MPs to debate free school meal scheme as 100,000 eligible disabled children miss out

4 mins read

Wednesday 10 January 2024

Tens of thousands of eligible disabled children are missing out on their free school meal entitlement due to their disability or sensory needs.

This is despite the law being clear that most should be offered an alternative such as a supermarket voucher.

Children with conditions such as diabetes, epilepsy and autism are subsequently missing out on the equivalent of £570 a year of financial help. This is causing families to get into debt and turn to foodbanks.

MP calls for simple fix to make big difference

Ian Byrne MP for West Derby is leading a Westminster Hall debate today, Wednesday 10 January, about fair access to free school meals for disabled children.

The Merseyside MP has a proud history of campaigning to eradicate food poverty.

He said: “Over 100,000 eligible disabled children are missing out on their free school lunch, which is truly shocking. Access to food is a basic human right. I want to see universal free school meals. But while we wait for that, we must ensure the current system is fair and equal.

“Disabled children and their families are already more likely to be living in poverty due to the difficulties of juggling care and work. Research shows they have also been disproportionately affected by cost-of-living pressures.

“I was determined to lead this debate to highlight the discrimination that is taking place, after meeting an affected constituent. I am calling on the government to update their free school meals guidance. It must be made clear that schools and councils need to provide an alternative, ideally a supermarket voucher, to disabled children who can’t access a free school meal in the regular way. This is a simple fix that could make a big difference.”

Children missing out for various reasons

Research we carried out in March 2023 found different reasons why disabled children can’t eat their free lunch:

  • 60% can’t eat school meals due to their health condition, dietary requirements or sensory processing difficulties.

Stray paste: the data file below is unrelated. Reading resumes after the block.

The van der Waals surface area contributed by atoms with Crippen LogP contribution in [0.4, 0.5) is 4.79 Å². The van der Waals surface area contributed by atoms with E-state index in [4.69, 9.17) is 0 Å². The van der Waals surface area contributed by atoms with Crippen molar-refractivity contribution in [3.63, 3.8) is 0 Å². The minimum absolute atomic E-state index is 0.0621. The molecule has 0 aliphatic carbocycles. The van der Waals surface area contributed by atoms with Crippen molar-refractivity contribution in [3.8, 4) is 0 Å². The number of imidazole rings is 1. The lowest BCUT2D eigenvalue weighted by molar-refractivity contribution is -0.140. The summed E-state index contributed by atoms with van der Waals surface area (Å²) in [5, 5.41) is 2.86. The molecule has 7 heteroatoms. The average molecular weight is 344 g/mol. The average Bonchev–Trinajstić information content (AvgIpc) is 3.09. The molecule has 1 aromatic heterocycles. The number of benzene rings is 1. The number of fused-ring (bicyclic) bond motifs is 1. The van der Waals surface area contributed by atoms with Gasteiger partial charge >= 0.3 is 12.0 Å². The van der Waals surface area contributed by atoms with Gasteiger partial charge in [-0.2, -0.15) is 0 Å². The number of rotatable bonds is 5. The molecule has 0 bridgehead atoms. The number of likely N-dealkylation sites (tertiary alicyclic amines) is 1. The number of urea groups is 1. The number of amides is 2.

• 22% are off school due to a long-term medical condition or illness.
  • 18% are not in school as they have an education package provided by the council or are waiting for a suitable school place.
  • 6% attend a school without a canteen.

Last month, the government conceded that free school meals should be provided to eligible children who are unable to attend school due to their special educational needs and have a package of support often referred to as education otherwise than at school (EOTAS). This was in response to legal action by a group of parents.

As a result, almost 2,000 disabled children across England missing out on a free school meal can now get funding for one from their local council.

Families shouldn’t have to fight for help

Campaigners hope that this decision paves the way to all eligible children getting their free school meal. Today’s Westminster Hall Debate should be another catalyst to achieve that goal.

Natalie Hay founded the inclusive free school meals campaign three years ago. She realised many eligible disabled children were missing out on their free lunch, despite receiving supermarket vouchers in lockdown. She set up an online support group, which has grown to more than 2,700 affected family members.

Natalie said: “I am delighted that after three years campaigning, this issue is getting the attention it deserves. Following my legal action on behalf of families across the UK, a positive and equitable outcome is on the horizon for 2,000 disabled children missing out on their free school meal. Now we want the same outcome for the tens of thousands of others unfairly missing out on this vital support.”

Anna Bird, Chief Executive at Contact, said: “The current free school meals scheme is inaccessible to tens of thousands of eligible disabled children. We are grateful to Ian Byrne MP for championing this issue for affected families up and down the country.

“Almost all affected families say that missing out on school meals increased pressure on their weekly budgets. At a time when grocery bills are sky high, it’s vital that families get all the help they are entitled to without having to fight for it.

“We urge the government to act swiftly and update its free school meals guidance. This should make clear that local authorities and schools are legally entitled to offer reasonable adjustments to children who can’t have their free school meal in the regular way, such as providing supermarket vouchers.”

Want to watch the debate Live?

Tune in and watch the debate live on Parliament TV at 4.30pm.

We want to thank the almost 1,500 campaigners who asked their MP to attend today’s important debate.